That was the choice made when Republican amateurs decided “to deal with Saddam.”
Now, these same people – and the same U.S. military that has been executing its campaign – are wondering out loud about the effectiveness of the “new” Iraqi military.
“But we have poured so many resources, especially financial ones, into training the new army, they must become effective at some point,” their pleading goes.
Arguing in that manner is the height of self-delusion. Have they still not learned that “throwing money at it” is the worst of all possible solutions – worse, in fact, than doing nothing?
Anybody who has his or her eyes even half open can tell exactly where much of that money went – into the private pockets of senior Iraqi “military” staff and other officials.
They now own posh residences in Doha and elsewhere in the Gulf region. And, not to be outdone by Russian and Chinese kleptocrats, they have stashed away even more of the hard-earned American taxpayer money that came their way in offshore bank accounts. Bahamas, here we come!
American naiveté aside, the world can see with its own eyes on the TV screens every single day where all the money went that the United States expended on buying the Iraqi “military” all that state-of-the-art equipment. When the under-trained and under-motivated Iraqi “army” met true counter-pressure in former predominately Sunni areas of Iraq, they simple left.
The abandoned equipment went straight into the arsenal of ISIS. The terrorist organization should really pay the U.S. Treasury a licensing fee.
More asymmetry in action
ISIS not only exploits the fact that the United States and its allies can’t put boots on the ground. As for Western nations, the door to that option was closed when George W. Bush created the “alliance of the willing” that drove Iraq into ever deeper morass.
Contrary to American thinking, in a country with no moral core or compass (such as Iraq), no amount of money will bring back any degree of rationality. Like pouring oil onto the fire, it will only fuel further irrationality.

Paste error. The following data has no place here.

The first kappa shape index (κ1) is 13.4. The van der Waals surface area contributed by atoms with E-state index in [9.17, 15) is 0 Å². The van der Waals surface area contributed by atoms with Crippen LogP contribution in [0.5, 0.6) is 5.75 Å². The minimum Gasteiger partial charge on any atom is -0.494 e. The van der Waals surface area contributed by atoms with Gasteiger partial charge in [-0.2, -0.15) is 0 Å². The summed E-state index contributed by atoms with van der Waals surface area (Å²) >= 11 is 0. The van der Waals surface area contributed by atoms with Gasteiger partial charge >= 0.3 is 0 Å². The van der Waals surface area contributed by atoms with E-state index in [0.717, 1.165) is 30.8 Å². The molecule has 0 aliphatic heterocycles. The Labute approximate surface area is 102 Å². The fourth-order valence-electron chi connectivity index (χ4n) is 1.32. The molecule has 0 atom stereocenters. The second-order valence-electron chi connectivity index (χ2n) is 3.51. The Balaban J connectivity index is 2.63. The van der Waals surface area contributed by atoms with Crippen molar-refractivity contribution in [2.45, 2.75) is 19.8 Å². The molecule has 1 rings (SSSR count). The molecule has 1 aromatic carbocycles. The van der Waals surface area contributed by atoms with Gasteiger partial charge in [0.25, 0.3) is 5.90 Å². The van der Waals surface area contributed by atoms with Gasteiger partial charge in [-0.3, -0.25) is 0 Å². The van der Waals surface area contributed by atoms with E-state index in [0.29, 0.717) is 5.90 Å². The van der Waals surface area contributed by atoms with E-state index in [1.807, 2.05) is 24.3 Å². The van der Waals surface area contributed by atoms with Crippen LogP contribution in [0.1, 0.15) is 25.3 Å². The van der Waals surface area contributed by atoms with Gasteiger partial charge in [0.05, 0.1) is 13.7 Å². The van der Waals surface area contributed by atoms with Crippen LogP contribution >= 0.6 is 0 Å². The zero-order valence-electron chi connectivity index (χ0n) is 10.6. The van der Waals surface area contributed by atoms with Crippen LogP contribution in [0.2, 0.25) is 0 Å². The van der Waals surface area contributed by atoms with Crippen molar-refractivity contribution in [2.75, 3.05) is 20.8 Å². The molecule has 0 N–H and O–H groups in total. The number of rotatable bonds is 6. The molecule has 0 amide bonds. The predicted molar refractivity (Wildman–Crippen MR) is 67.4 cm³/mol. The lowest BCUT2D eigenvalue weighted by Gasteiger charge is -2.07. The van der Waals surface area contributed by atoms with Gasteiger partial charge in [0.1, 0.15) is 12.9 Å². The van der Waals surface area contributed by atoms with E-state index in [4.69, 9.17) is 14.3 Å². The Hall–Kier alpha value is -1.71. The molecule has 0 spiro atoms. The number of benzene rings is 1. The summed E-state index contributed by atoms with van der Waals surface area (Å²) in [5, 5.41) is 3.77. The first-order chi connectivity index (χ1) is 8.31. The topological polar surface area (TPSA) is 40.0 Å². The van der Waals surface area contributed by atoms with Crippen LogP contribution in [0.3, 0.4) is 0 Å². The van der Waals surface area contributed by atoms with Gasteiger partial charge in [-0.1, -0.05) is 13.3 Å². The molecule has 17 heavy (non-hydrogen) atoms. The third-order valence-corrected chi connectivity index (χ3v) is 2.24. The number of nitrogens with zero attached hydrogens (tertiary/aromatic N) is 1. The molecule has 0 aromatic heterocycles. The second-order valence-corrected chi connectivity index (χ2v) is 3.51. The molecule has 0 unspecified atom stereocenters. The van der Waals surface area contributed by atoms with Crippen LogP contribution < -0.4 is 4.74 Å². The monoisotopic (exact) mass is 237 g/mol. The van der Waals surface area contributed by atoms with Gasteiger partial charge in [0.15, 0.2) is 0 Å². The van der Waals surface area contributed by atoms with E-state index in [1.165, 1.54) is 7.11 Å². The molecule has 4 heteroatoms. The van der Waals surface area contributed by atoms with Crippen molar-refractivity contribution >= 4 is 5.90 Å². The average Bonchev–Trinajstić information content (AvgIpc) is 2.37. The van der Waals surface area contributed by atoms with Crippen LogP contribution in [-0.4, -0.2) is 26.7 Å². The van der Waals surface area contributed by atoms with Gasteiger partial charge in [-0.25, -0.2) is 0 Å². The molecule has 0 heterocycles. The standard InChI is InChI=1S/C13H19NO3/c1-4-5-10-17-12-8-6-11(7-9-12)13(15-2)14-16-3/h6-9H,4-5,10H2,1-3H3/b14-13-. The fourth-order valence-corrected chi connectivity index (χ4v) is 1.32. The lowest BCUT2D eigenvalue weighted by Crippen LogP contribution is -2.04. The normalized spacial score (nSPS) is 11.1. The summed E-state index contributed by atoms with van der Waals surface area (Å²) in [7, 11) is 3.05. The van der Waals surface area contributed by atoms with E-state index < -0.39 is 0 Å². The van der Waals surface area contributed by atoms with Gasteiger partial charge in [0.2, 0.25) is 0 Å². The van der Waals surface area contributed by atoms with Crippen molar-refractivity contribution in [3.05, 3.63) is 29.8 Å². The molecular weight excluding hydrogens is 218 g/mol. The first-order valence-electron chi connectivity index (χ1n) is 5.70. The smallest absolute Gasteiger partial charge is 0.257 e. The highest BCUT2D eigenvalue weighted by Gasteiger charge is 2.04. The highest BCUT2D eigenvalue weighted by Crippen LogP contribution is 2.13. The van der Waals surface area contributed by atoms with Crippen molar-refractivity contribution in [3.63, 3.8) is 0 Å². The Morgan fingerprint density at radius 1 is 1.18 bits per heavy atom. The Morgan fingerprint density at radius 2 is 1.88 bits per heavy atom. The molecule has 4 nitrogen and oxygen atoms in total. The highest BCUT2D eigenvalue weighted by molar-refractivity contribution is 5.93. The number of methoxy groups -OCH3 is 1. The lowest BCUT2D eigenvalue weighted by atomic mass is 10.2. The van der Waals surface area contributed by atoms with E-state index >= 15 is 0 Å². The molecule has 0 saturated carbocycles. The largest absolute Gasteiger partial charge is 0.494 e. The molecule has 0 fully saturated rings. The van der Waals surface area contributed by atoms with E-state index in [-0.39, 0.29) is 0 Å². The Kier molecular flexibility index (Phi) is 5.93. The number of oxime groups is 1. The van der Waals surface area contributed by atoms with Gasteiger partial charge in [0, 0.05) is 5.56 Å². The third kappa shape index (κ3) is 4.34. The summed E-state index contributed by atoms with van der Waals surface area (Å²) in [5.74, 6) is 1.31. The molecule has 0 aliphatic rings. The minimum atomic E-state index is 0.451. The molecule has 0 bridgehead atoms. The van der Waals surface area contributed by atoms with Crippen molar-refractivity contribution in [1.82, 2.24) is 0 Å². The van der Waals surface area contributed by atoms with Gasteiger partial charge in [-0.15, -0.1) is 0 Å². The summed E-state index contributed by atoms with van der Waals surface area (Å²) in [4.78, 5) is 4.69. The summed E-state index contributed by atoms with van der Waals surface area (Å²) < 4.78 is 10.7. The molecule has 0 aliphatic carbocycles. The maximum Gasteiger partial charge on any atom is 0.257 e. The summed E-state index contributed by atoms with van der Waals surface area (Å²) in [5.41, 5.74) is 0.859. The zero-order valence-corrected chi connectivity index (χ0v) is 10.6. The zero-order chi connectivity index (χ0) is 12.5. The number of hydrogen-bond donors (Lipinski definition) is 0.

It was also Iraq that created the vacuum in Syria. The United States, discredited and exhausted from a disastrous “war of choice”(!), ended up destabilizing the entire region. The net result of that is that ISIS now has tremendous freedom to move on the ground and prosecute an effective roll-up campaign.
Does anyone seriously think such a vacuum would have come about with Saddam in power? Anybody feel reminded at this stage of the good old adage “Better the devil you know than… ISIS?”
Next stop: Afghanistan
And lest you wonder whether the current crisis in Syria and Iraq is the end of the story, rest assured that it is not. The next “surprise” on this train trip to Hades will occur in Afghanistan. Despite the recent “good” news of a kind of national unity government, the odds are that the situation there will unravel as fast as it has unraveled in Iraq.
The only thing that has held Afghanistan together, if you seriously want to see it as such, was not the presence of American troops, but of American booty. Money flows — officially all the American “reconstruction” funds – are what the various Afghan factions really care about. Noble-sounding interviews in Western media are mere window-dressing.
Washington still has a hard time realizing that its only “achievement” in Afghanistan is that it has fuelled the biggest racket ever perpetrated in any country in the world that has such a low level of economic development.